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Tarot - a Brief Introduction

Author: Lori Hampson

TAROT a brief introduction

The Tarot has many myths, mysteries and misconceptions associated with it and it is often regarded with suspicion. It is one of the most enigmatic systems of divination and prediction and has fascinated all who have come into contact with it for hundreds of years. No one really knows for certain how or when the Tarot began as its origins remain shrouded in mystery although the general opinion is that it originated in the 15th Century in Northern Italy. Since then, Tarot cards have been used for gaming, fortune-telling, meditation, psychological insight, ritual, creative inspiration and healing.

These days, the Tarot Reader is much less likely to use the Tarot as a 'fortune telling' device and more likely to use it for advice, guidance, empowerment and enlightenment both for others and her/himself. I believe that the future is not set in stone or predestined as our free will and the decisions and choices we make can change the direction in which we are travelling. The Tarot can help us to make these decisions and choices by showing us options that we may not have considered before. Sometimes we can be so involved in a situation that we cannot see the way forward.

The Tarot does not take away our free will or ability to make choices for our self and does not predict a fixed, unchanging future. It is best to consider a Tarot reading as advice and guidance.

A standard Tarot deck consists of 78 cards depicting scenes, symbols and images which can seem mysterious, curious, fascinating, disturbing or even amusing. There are 22 cards in the Major Arcana (Arcana means secrets) and 56 cards in the Minor Arcana. Each card of the Major Arcana symbolises an aspect of human experience or one of the life lessons that we need to learn. The cards of the Minor Arcana represent the day to day events and happenings, the dramas of our everyday lives and are divided into four suits. These suits can be compared to a standard pack of playing cards. The suit of Wands relates to Clubs, the suit of Pentacles relates to Diamonds, the Swords to Spades and the Cups to Hearts.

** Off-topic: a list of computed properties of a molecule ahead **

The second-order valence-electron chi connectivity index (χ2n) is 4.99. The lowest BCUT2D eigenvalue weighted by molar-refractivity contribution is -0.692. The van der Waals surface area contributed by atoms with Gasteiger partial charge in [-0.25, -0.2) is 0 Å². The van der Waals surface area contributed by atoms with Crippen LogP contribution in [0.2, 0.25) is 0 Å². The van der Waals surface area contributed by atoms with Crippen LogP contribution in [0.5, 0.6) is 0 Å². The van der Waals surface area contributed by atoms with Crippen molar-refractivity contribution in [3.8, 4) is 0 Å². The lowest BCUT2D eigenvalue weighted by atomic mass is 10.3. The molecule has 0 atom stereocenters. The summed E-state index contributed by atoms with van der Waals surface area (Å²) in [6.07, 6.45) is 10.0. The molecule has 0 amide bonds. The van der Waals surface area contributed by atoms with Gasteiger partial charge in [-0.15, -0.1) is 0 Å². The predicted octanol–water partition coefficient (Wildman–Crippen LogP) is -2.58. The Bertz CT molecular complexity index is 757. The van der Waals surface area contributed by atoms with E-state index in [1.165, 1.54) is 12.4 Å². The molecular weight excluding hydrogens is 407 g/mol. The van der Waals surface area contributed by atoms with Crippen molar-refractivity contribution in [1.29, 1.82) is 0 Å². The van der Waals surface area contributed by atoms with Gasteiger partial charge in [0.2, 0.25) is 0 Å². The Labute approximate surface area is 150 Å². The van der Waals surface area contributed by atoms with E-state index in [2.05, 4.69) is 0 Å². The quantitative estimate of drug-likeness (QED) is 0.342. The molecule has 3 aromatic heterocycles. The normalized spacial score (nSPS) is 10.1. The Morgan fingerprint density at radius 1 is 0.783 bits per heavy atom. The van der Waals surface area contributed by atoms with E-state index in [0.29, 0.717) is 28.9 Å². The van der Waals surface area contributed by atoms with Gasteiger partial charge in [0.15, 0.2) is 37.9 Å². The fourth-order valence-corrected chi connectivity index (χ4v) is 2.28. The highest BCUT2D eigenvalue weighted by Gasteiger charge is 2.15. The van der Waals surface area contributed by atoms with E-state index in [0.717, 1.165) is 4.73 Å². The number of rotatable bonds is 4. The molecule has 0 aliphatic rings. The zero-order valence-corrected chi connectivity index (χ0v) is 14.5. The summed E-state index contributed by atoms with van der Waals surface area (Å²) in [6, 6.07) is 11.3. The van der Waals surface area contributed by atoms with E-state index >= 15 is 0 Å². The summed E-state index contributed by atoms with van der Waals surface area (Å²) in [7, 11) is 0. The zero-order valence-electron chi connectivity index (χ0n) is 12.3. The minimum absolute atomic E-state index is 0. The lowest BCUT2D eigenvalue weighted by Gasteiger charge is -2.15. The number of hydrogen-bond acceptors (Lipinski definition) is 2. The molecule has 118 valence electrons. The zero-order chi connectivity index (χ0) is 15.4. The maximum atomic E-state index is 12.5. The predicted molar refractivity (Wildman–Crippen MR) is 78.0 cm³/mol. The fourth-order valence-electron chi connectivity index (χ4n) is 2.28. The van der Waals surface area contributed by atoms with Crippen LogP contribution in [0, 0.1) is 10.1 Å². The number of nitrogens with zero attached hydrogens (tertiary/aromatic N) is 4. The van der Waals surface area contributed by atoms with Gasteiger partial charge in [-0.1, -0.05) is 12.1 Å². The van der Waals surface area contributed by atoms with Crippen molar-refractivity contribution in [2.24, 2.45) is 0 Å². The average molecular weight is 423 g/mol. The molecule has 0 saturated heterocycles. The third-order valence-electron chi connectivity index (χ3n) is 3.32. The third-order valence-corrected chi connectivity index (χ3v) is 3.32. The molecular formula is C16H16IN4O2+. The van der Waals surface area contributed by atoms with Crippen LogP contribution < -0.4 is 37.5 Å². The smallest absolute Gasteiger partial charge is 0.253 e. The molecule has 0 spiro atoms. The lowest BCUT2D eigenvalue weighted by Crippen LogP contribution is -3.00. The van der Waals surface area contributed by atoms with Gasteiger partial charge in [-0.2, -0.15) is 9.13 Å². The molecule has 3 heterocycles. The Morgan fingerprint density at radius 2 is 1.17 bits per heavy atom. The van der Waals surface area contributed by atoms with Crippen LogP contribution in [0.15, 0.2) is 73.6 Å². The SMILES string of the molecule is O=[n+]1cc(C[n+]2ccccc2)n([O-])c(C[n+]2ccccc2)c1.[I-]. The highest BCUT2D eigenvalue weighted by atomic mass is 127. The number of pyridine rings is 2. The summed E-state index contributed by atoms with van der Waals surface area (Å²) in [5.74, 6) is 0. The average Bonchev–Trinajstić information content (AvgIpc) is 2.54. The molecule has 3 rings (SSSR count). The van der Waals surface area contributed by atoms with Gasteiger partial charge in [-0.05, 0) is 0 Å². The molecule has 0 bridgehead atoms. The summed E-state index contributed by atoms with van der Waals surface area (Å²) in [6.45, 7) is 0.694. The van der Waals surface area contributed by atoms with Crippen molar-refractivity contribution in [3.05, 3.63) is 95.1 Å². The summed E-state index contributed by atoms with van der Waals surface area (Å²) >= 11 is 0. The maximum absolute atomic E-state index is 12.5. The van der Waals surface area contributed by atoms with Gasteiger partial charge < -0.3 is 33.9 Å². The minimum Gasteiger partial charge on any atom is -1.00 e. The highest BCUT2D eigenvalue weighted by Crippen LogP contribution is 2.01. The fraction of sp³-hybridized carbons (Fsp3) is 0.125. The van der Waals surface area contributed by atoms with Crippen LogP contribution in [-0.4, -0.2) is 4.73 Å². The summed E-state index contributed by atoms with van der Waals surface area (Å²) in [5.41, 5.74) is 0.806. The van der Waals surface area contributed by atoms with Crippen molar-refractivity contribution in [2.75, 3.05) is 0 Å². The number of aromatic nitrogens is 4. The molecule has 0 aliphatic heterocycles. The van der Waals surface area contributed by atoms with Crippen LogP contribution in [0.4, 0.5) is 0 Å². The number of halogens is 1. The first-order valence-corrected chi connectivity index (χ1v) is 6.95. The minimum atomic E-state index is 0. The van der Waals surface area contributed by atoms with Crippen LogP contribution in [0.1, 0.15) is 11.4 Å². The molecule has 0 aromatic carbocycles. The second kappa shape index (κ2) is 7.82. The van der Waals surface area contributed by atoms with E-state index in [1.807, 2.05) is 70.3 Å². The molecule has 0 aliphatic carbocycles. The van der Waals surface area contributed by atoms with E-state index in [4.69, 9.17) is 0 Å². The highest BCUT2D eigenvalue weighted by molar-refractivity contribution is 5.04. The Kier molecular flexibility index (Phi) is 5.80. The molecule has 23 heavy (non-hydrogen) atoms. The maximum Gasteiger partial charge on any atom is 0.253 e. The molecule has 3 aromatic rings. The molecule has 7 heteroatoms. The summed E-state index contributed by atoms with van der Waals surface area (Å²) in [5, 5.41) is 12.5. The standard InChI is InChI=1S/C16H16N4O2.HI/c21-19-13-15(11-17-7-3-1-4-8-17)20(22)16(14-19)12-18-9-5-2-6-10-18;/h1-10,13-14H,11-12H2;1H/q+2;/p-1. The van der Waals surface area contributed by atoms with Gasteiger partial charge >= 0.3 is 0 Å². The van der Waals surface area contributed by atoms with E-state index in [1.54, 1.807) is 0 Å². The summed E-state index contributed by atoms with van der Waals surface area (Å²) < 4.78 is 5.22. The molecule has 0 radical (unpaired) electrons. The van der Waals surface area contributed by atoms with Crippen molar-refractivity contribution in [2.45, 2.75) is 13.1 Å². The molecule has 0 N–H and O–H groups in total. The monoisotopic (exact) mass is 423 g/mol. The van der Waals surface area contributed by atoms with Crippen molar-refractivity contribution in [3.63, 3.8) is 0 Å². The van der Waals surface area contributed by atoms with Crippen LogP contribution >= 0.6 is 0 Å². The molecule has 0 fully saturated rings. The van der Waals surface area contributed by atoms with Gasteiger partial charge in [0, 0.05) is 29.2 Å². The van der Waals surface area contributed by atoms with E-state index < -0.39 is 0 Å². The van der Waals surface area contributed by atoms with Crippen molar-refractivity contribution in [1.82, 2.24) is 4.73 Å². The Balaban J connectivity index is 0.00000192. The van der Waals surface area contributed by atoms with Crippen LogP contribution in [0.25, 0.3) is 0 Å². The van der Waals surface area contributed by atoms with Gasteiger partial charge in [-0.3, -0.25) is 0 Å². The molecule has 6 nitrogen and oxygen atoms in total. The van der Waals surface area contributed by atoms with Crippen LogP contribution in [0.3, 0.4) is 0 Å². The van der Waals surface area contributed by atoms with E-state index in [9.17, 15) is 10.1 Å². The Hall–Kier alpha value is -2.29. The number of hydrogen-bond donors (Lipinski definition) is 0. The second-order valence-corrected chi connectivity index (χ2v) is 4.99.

There are literally hundreds of different styles and themes of Tarot decks to suit all tastes and needs. Many of the early packs are French in design for example the Tarot de Marseilles and this deck is still very popular today. Some are more suitable for beginners than others for example the Rider-Waite (or similar) but it is important to choose a deck that suits you, one that you like looking at, one that you feel you can relate to and which stimulates your imagination. Take a good look around before you buy. Look on the internet; some books have lots of pictures of different cards and some shops have display packs to look at. If you like dragons - get a deck which features dragons, if you are into Medieval art - get one that features this type of artwork, if fairies or angels are what you are into - then get one of these decks. Although the pictorial images of the cards of different decks vary considerably, the basic essence of what each card is saying is the same. It is unlikely that you will be unable to find a deck that appeals to you or that you feel comfortable with.

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About the Author:

Tarot reader, Lori Hampson, offers advice and guidance for all life's challenges through her website. Please visit for further insights and information on Tarot readings, Tarot cards, events and Tarot in general.

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